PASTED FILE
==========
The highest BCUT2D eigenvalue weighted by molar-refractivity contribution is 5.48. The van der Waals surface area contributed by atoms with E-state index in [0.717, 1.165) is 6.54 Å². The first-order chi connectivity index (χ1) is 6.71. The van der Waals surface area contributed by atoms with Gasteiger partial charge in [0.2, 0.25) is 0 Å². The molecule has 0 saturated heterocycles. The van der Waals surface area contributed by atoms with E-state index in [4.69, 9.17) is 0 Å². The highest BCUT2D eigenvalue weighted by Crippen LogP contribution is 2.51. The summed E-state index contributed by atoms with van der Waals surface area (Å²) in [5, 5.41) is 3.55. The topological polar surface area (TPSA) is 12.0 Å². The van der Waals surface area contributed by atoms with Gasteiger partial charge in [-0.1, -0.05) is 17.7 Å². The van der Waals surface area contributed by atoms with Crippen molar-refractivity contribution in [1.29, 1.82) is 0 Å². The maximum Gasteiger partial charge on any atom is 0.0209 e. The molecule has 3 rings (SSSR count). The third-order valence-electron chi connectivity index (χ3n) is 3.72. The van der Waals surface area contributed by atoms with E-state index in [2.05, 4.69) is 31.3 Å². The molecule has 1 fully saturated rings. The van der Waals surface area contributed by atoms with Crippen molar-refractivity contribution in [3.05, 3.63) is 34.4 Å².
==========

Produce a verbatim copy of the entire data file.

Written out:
The highest BCUT2D eigenvalue weighted by molar-refractivity contribution is 5.48. The van der Waals surface area contributed by atoms with E-state index in [0.717, 1.165) is 6.54 Å². The first-order chi connectivity index (χ1) is 6.71. The van der Waals surface area contributed by atoms with Gasteiger partial charge in [0.2, 0.25) is 0 Å². The molecule has 0 saturated heterocycles. The van der Waals surface area contributed by atoms with E-state index in [4.69, 9.17) is 0 Å². The highest BCUT2D eigenvalue weighted by Crippen LogP contribution is 2.51. The summed E-state index contributed by atoms with van der Waals surface area (Å²) in [5, 5.41) is 3.55. The topological polar surface area (TPSA) is 12.0 Å². The van der Waals surface area contributed by atoms with Gasteiger partial charge in [-0.1, -0.05) is 17.7 Å². The van der Waals surface area contributed by atoms with Crippen molar-refractivity contribution in [1.29, 1.82) is 0 Å². The maximum Gasteiger partial charge on any atom is 0.0209 e. The molecule has 3 rings (SSSR count). The third-order valence-electron chi connectivity index (χ3n) is 3.72. The van der Waals surface area contributed by atoms with E-state index in [2.05, 4.69) is 31.3 Å². The molecule has 1 fully saturated rings. The van der Waals surface area contributed by atoms with Crippen molar-refractivity contribution in [3.05, 3.63) is 34.4 Å².